2018-05-17 / Front Page

Council conducts routine business; will look at Old Skull Shoals paving

Routine business and little controversy characterized Monday’s May meeting of the Washington City Council which was also uncharacteristically short, finishing up in under 25 minutes. However, one issue of discussion, the condition of the surface of Old Skull Shoals Road, drew considerable concern and criticism from Councilman Nathaniel Cullars and Roger Harper, a resident of the area.

With extensive water and sewer repair and rebuilding going on in that area, Old Skull Shoals Road has been damaged, dug up, and patched causing residents in the area considerable hardship in navigation and travel while the work is being done. The road is being patched but both Cullars and Harper reported that the pavement is now uneven making travel uncomfortably rough. They also contend that the work leaves the area dirty and dusty.

“I am concerned over whether the streets will be fixed back like they were,” Harper told the council. He pointed out that some of the patches “will eventually chip out” because they don’t match the existing road.

“They dug up my street four times, and two other streets three times,” Harper continued. “That tells me that somebody doesn’t know what they’re doing.”

Mayor Ames Barnett and Sherri Bailey indicated that the plan is to overlay the streets, once the project and patching are complete, using TSPLOST funds, but that will have to wait until the next budget year, at least seven months away. However, they also pointed out that the contractor is bonded and must leave the streets in satisfactory condition at the end of the project.

“They should put [the street] back and it should be level with the same asphalt that was there, and if it’s not, we need to go up there and look at it,” Barnett said.

Harper contended that “they are not going to be able to do that, because these are not people who do streets. It shouldn’t have taken two months to do what they did.” Later he added, “I can’t believe that you get a grant and the streets are not put back like they were. They are not getting the job done.”

Bailey explained that the cost of the work came in much higher than was expected so the project was broken up into three cycles. The grant money is used as far as it will go and then the city has to pick up the rest. At this point, in the second of the three-phase job, additional city funding won’t be available until the next budget year, at which point an overlay might be possible.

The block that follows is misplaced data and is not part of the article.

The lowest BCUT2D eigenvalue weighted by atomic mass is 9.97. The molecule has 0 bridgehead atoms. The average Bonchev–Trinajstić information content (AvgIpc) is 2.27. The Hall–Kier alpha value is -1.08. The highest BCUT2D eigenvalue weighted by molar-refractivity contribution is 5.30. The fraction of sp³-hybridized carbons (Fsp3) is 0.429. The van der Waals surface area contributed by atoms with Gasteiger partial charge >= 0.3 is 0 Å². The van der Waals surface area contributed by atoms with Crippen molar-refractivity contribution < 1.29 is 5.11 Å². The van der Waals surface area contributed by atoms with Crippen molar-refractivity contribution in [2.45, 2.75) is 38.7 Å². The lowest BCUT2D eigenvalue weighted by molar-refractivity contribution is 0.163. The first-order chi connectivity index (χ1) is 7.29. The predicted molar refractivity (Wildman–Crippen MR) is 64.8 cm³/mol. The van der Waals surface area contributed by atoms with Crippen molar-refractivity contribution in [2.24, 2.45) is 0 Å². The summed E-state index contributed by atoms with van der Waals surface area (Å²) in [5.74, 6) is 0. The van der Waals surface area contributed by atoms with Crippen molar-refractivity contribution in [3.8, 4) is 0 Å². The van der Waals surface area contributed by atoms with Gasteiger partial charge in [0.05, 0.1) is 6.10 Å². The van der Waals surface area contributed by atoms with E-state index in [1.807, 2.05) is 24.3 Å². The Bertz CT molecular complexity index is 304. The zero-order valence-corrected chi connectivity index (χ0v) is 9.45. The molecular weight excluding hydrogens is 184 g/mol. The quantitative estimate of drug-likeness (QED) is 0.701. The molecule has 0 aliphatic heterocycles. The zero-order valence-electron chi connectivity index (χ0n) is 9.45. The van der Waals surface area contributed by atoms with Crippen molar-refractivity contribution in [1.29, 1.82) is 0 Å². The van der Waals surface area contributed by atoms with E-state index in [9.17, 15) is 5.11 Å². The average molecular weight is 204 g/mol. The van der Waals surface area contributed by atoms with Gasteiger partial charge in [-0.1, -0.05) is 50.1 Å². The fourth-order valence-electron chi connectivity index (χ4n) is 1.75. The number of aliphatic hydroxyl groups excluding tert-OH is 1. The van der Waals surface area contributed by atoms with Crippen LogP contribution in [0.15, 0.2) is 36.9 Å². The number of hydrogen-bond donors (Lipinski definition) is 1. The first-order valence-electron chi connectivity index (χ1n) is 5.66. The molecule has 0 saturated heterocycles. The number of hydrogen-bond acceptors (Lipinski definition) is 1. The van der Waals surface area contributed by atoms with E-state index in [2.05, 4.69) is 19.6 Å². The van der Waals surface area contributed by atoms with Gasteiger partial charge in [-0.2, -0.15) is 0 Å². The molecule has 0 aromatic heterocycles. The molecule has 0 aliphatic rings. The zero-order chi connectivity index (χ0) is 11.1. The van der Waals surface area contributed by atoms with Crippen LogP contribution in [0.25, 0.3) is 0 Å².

Barnett promised Harper that he would check on the work being done and report back to him.

“I’m hoping we will not pay them anything until they do that road correctly,” Cullars said.

In other business, the council approved a building code based on national standards for a building suitable for housing fireworks.

In an effort to correct an inconsistency in scheduling, the members voted unanimously, except for Councilman Maceo Mahoney who was absent from the meeting, to change the deadline for adding items to the agenda. The change requires that any agenda item be submitted at least two days before a meeting in order to allow time for the agenda to be prepared and distributed to members.

A change in the method for handling ethics violation charges was presented by City Attorney Barry Fleming who was following up on a request by Mahoney at a previous meeting. Rather than a panel of three council members appointed by the mayor to an “investigative panel,” the change would provide for an attorney, chosen on a rotating basis from a panel of three, to make recommendations to the full council concerning ethics violation charges.

Proponents of the change have argued that such investigations and recommendations should not be made by council members but by someone outside the city body even though engaging attorneys would involve additional costs.

The proposed change failed by a vote of 2-3 with only councilmen Marion Tutt and Cullars voting in favor.

In reporting on Washington-Wilkes Parks and Recreation Department activity, Councilman Mike Scarborough reported that the air-conditioning units are being installed at the gymnasium this week. Next week, he said, the gym will be closed for duct installation. Meanwhile, soccer and baseball programs are ongoing, and summer camp is scheduled for June 4-July 12.

He also said that the W-WPRD would like to have a proper crosswalk marked on McLendon Drive allowing for people to cross from its grounds over to the city swimming pool. Cullars added that he would like to see that done before summer programs begin. Bailey agreed to check into striping options.

In other business:

A request for a beer and wine package license for Fred’s on the North By-pass was denied by a voted of 2-3 with councilmen Travis Armour, Peewee Armour, and Scarborough voting against the license. Travis Armour, who routinely votes against alcohol licensing, said “with Fred’s, we will probably have Dollar General and all the others also.” Tutt, who voted in favor, charged the other dissenters with “You can’t vote for one and not vote for the others.”

A continuance of insurance coverage for Marion Bell was approved through June 30.

Bailey and Scarborough were selected as voting delegates to the coming MEAG annual meeting.

Updates to the city’s schedule of alcohol licensing fees were approved.

Budget amendments allowing for the separation of city shop accounts from the public works accounts were approved.

The next regular meeting of the council will be held at 3:30 p.m. Monday, June 11, at The Pope Center with a work session immediately prior beginning at 3 p.m.

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